The history of the Oatawa family goes back to the ancient Anglo-Saxon
culture of Britain. It is derived from the family living in the region of Ottway.
Oatawa is a topographic
surname, which was given to a person who resided near a physical feature such as a hill, stream, church, or type of tree. Habitation
names form the other broad category of surnames that were derived from place-names. They were derived from pre-existing names for towns, villages, parishes, or farmsteads.
Early Origins of the Oatawa family
The surname Oatawa was first found in Westmorland
where they held a family seat
from early times and their first records appeared on the census rolls taken by the ancient Kings of Britain to determine the rate of taxation of their subjects.
Early History of the Oatawa family
This web page shows only a small excerpt of our Oatawa research.Another 117 words (8 lines of text) covering the years 1652, 1685, 1682, 1615, 1692, 1671, 1680, 1680 and 1693 are included under the topic Early Oatawa History in all our PDF Extended History products and printed products wherever possible.
Oatawa Spelling Variations
Until quite recently, the English language has lacked a definite system of spelling rules. Consequently, Anglo-Saxon
surnames are characterized by a multitude of spelling variations
. Changes in Anglo-Saxon
names were influenced by the evolution of the English language, as it incorporated elements of French, Latin, and other languages. Although Medieval scribes and church officials recorded names as they sounded, so it is common to find one person referred to by several different spellings of his surname, even the most literate people varied the spelling of their own names. Variations of the name Oatawa include Otway, Ottway, Ottaway, Otaway, Otawa and others.
Early Notables of the Oatawa family (pre 1700)
Notables of this surname at this time include: Sir John Otway; and Thomas Otway (1652-1685), an English dramatist of the Restoration period, best known for Venice
Preserv'd, or... Another 27 words (2 lines of text) are included under the topic Early Oatawa Notables in all our PDF Extended History products and printed products wherever possible.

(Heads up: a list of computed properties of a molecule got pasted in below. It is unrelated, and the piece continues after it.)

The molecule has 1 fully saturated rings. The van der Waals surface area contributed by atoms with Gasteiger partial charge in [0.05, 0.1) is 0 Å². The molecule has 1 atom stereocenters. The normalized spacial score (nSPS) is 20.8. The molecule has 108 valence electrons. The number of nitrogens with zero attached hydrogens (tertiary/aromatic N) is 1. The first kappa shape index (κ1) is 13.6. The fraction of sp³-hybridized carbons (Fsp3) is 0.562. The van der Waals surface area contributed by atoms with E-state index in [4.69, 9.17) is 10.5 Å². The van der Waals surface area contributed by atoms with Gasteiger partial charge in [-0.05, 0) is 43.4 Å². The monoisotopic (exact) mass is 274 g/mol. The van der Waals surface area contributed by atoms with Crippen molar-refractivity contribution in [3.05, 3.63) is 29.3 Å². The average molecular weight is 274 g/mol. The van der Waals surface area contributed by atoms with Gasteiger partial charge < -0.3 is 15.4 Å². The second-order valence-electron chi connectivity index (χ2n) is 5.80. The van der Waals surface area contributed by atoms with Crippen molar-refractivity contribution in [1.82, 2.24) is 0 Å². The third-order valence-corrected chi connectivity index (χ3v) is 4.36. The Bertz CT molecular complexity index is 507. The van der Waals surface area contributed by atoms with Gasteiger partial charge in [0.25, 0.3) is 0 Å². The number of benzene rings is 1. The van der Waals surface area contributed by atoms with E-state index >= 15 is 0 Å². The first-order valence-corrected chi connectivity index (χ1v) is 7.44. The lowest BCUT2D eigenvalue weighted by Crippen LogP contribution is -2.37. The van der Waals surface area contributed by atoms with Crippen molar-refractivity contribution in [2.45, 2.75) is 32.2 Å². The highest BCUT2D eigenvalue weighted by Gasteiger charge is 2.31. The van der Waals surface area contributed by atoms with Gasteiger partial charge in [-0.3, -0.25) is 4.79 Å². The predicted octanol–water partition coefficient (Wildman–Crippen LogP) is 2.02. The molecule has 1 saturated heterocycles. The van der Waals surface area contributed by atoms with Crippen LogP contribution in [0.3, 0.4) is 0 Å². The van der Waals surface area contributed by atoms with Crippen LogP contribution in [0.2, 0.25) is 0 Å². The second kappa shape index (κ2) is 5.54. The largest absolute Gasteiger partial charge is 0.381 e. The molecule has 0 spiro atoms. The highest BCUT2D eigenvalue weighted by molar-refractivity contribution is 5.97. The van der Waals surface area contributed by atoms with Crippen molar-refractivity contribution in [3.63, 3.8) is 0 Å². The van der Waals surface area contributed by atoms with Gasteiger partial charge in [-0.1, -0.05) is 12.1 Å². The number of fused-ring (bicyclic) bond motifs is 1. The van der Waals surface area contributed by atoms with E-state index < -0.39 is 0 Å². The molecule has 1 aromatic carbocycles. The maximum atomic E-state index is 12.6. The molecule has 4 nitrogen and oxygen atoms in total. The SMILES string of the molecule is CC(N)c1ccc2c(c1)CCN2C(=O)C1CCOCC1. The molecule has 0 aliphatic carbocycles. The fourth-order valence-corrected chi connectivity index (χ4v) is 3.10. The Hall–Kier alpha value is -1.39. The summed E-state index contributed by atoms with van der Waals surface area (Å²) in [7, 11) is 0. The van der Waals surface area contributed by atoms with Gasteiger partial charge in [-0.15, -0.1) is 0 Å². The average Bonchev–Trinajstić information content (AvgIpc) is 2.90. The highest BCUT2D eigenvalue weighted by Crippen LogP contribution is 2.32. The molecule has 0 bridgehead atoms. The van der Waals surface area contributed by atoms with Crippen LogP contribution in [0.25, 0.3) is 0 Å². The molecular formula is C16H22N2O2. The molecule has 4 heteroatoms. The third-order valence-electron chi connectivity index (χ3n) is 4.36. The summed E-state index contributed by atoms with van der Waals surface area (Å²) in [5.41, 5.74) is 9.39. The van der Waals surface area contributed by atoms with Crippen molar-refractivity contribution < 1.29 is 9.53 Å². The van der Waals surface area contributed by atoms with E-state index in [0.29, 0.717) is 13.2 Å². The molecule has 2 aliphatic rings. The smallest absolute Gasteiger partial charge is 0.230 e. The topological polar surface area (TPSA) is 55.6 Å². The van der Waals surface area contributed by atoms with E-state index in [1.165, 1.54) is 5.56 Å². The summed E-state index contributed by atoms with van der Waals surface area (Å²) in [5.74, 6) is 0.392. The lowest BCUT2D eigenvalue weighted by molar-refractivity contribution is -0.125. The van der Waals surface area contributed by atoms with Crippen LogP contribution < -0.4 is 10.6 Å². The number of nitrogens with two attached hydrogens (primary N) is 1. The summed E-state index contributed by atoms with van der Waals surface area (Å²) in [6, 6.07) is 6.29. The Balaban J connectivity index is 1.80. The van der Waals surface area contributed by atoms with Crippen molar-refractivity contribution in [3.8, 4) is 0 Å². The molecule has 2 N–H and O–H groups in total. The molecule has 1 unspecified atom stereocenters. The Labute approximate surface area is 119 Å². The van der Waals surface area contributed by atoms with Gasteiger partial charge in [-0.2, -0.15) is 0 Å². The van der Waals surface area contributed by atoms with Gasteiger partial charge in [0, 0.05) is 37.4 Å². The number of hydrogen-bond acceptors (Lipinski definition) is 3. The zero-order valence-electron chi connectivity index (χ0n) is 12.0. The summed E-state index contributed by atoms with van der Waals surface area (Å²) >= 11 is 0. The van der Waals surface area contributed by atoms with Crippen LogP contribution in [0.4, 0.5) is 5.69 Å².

Migration of the Oatawa family to Ireland
Some of the Oatawa family moved to Ireland
, but this topic is not covered in this excerpt.Another 197 words (14 lines of text) about their life in Ireland is included in all our PDF Extended History products and printed products wherever possible.
Migration of the Oatawa family to the New World and Oceana
Searching for a better life, many English families migrated to British colonies. Unfortunately, the majority of them traveled under extremely harsh conditions: overcrowding on the ships caused the majority of the immigrants to arrive diseased, famished, and destitute from the long journey across the ocean. For those families that arrived safely, modest prosperity was attainable, and many went on to make invaluable contributions to the development of the cultures of the new colonies. Research into the origins of individual families in North America revealed records of the immigration of a number of people bearing the name Oatawa or a variant listed above: Thomas Ottway who settled in Virginia in 1623; James Otway arrived in New York in 1823 with his wife and five children, and his brother William; W.B. Otway settled in San Francisco Cal. in 1852..
The Oatawa Motto
The motto was originally a war cry or slogan. Mottoes first began to be shown with arms in the 14th and 15th centuries, but were not in general use until the 17th century. Thus the oldest coats of arms generally do not include a motto. Mottoes seldom form part of the grant of arms: Under most heraldic authorities, a motto is an optional component of the coat of arms, and can be added to or changed at will; many families have chosen not to display a motto.
Motto: Si Deus nobiscum quis contra nos
Motto Translation: If God be with us who can be against us?.